Welcome to Monitor Notes, a weekly roundup of news items, event announcements, and updates on past Bay Area Monitor articles.
Research shows that taking a walk can inspire awe, “a positive emotion triggered by awareness of something vastly larger than the self and not immediately understandable.” According to a study in the journal Emotion, older adults who embarked on weekly 15-minute “awe walks” for eight weeks reported increased positive emotions and less daily distress. This shift was reflected in selfie photos participants snapped during weekly saunters as part of the study, which was conducted before the pandemic. “Experiencing awe is such a simple practice — just taking a moment to look out the window or pausing to consider the technological marvels that surround us — and we now show it can have measurable effects on our emotional well-being,” said Virginia Sturm, study author and UCSF associate professor of neurology. Where will you frolic and play? The Mercury News has ideas about hikes to nourish souls.
While some transit service routes were shuttered this year in response to the pandemic, we’ve rounded up recent news items that show different ways in which planners are pushing ahead to plan local service and improve options. The Water Emergency Transportation Authority is reviewing a hovercraft feasibility study to decide whether the vessels are technically and economically possible on San Francisco Bay. Back on dry land, the SamTrans board approved a plan to convert its bus fleet to 100 percent zero-emissions by 2038. And the Port of Oakland held a virtual community meeting this fall to talk about airport infrastructure improvements, said Executive Director Danny Wan in a San Francisco Business Times interview.
Drenched in History
Tidal restoration history is overflowing in a new Estuary News article written by the Monitor’s Robin Meadows. It turns out that the Great Flood of 1862 — the worst in California’s recorded history — provided recent inspiration to model and protect the region against heavy rain and flooding. When officials considered how much of the San Francisco Bay was under water more than 150 years ago, and took into account wake-up calls like Hurricane Sandy, it was clear significant action was needed. Intervention eventually came in the form of Measure AA, which voters passed in 2016. Flow into Robin’s article to learn more about the measure and how it aims to help residents and the environment.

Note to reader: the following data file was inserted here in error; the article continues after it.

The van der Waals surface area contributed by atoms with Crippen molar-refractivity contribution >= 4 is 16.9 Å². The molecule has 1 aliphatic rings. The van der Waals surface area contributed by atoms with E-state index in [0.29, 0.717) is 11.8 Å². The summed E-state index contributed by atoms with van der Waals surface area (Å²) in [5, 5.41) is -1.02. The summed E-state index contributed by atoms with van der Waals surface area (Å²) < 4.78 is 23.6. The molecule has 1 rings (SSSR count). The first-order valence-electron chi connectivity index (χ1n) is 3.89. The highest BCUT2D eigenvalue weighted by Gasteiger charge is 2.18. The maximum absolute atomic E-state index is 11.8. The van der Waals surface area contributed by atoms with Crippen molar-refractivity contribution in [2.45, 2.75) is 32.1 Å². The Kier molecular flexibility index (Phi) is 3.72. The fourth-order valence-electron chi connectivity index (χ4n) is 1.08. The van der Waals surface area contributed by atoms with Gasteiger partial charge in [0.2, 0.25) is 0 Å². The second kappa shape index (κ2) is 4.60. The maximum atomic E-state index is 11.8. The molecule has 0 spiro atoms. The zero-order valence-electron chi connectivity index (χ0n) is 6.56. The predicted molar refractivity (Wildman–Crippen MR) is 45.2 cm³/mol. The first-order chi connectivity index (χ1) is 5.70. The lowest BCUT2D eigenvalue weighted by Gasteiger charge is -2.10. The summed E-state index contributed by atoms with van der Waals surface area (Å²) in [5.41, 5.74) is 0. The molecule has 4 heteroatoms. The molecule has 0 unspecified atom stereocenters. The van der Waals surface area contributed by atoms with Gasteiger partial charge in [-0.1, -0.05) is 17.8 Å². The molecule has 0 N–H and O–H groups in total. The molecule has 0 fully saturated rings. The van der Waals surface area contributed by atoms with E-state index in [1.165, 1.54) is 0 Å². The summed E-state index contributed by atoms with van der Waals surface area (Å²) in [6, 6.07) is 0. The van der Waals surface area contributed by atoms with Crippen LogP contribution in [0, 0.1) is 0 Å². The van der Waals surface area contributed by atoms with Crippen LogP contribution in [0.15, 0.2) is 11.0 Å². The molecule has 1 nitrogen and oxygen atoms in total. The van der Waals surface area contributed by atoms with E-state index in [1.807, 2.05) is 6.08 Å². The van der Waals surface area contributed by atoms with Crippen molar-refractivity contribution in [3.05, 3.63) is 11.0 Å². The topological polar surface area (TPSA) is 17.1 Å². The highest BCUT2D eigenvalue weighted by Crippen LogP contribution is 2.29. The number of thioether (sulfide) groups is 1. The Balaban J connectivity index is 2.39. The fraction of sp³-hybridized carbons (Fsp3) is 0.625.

Looking for perspective about climate change preparedness? Check out a December 15 Integrating Planning with Nature report from nonprofit planning group SPUR. It identifies interrelated challenges the Bay Area must face and makes the case for coordinated, nature-based solutions as part of policy planning. For example, SPUR researchers said they believe planners need to “couple” rural and urban areas to create climate resilience because decisions made in one area generally affect outcomes in another. They explain this dependent relationship through a Silicon Valley case study showing how natural systems can be protected and restored in both urban settings like the City of San José and rural landscapes like Coyote Valley. Read the report.
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